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The Conscious Couple 06.28.2017

"One of any parent’s greatest fears is a health emergency. Especially when, in the throes of the emergency, a parent suddenly learns that he or she has no right to access medical information for their 18 year old-or-older child."

Health Emergencies and Your College-Aged Child

One of the core messages that I am constantly trying to promote here on Rich Women Rock is the idea that planning ahead means that you will enjoy more choices in life.

Often I am referring to planning ahead in terms of finances, but this theme is consistent throughout life’s travels. As many of you know, my son Kurt is starting his junior year this fall at University of Texas and my younger son, Erik, starts college as a freshman at California State University Northridge. As my husband and I become empty nesters, I am glad to say both that we have survived much of the learning curve, and that we are lucky to have avoided too many unforeseen emergencies. We’re prepared for them, though.

One of any parent’s greatest fears is a health emergency. Scary in and of itself, but downright terrifying when, in the throes of the emergency, a parent suddenly learns that he or she has no right to access medical information for their 18 year old-or-older child. Children in the last years of their teens are viewed as adults by the law, and as a parent, you will be blocked from information about your child’s condition and unable to weigh in on treatment options.

During freshman orientation two years ago, I attended a breakout  session on University Health Care at UT Austin, and saw a room full of parents’ jaws drop when the presenter explained that they would not receive a phone call from the school if there was an emergency, nor would they receive access to their kid’s medical information. (Of course, irony being what it is, the medical bill will be made available to parents without any delay.)

So, what is an involved, engaged parent to do? Think ahead. These two forms, HIPAA authorization and Medical Power of Attorney, will give you access to your child’s medical information and treatment in an emergency.

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    HIPAA Authorization (Health Insurance Portability and Accountability Act)

    By asking your child to sign a HIPAA authorization, and specify you as someone with whom medical information can be shared, you will be granted access to your child’s medical information. It does not need to be notarized and, your child can specify what kind of access they would like you to have. Keeping a scanned HIPPA form in your smart phone will grant you immediate access to your child’s health information at a moment’s notice.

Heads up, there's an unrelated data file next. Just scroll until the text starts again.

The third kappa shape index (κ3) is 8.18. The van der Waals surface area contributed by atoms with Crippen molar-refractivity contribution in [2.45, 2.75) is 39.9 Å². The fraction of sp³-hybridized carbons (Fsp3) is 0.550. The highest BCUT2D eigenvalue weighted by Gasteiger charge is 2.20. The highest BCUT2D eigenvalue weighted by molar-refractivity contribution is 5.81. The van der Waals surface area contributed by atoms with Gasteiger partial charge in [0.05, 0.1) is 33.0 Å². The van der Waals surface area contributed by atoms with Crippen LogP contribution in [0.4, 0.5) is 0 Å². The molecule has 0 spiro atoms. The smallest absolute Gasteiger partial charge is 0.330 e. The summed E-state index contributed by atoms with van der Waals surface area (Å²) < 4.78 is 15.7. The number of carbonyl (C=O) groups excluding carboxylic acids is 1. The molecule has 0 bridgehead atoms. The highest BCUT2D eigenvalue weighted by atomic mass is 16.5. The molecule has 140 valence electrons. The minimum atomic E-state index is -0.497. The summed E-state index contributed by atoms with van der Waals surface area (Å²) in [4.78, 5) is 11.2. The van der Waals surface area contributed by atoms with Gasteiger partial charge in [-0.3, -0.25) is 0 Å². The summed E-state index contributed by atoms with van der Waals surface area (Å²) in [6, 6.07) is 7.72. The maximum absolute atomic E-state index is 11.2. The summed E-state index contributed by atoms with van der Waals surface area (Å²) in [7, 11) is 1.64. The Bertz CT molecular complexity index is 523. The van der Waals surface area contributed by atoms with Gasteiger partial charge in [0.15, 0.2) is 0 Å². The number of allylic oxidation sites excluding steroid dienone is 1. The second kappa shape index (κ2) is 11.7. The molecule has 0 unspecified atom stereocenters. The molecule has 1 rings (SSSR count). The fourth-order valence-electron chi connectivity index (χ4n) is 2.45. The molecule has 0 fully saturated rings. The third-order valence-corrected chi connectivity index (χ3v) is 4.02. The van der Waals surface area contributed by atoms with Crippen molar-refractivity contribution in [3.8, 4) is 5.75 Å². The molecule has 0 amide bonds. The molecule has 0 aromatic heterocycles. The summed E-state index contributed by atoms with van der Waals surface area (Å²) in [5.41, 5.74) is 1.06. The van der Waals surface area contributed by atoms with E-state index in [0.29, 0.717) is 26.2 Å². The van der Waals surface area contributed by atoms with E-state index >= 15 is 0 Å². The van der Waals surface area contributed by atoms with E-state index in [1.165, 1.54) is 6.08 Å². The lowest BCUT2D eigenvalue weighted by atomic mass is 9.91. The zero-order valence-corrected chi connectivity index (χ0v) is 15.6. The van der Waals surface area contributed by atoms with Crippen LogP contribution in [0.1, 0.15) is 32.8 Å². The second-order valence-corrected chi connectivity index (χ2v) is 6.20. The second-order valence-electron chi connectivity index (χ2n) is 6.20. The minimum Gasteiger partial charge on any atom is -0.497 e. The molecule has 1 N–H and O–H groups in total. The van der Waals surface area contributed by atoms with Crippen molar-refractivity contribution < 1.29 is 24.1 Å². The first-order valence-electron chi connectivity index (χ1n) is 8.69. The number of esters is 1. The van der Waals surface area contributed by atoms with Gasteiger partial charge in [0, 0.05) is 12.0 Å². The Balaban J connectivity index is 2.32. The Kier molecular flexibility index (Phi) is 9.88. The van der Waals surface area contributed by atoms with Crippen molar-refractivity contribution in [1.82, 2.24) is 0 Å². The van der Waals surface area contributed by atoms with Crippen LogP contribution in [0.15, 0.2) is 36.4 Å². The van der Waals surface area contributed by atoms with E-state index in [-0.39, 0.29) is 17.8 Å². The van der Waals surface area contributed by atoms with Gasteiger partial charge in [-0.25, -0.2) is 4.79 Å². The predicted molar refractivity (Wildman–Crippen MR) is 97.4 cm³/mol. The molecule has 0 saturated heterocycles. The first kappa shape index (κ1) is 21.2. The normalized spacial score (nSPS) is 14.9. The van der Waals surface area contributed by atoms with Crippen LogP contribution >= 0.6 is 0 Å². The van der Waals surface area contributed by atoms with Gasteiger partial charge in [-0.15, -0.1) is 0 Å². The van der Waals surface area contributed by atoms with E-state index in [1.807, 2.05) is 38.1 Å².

This is an important form, but it should be noted, that it alone will not allow you to give direction to medical professionals on your child’s behalf. For that, you will need to have a signed Medical Power of Attorney.

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    Medical Power of Attorney



    When your child signs over a POA to you, he or she is making you their agent in the event that they are unable to make decisions for themselves. There are many terms for this document depending on what state you and your child are in. Other names for the same document include healthcare power of attorney, designation of healthcare proxy, or durable power of attorney for health care. In any case, these forms vary from State to State and can usually be downloaded from the State’s government website and will need to be witnessed and notarized.


    If your child is attending school out of State, I would recommend having a Medical Power of Attorney forms filled out in both your home State and your school’s State – just to cover all bases.


    Please note, a POA is not a Living Will – that is a document (Which can also be found on your State’s government site,) that specifies your child’s wishes in terms of an intervention during a life or death scenario. It too, must be witnessed and notarized in order to be legally binding. Ultimately, you may want to consult with your estate planning attorney.



    This information is general in nature, and not intended to be a substitute for individualized legal advice. Please consult your legal advisor regarding your specific situation.
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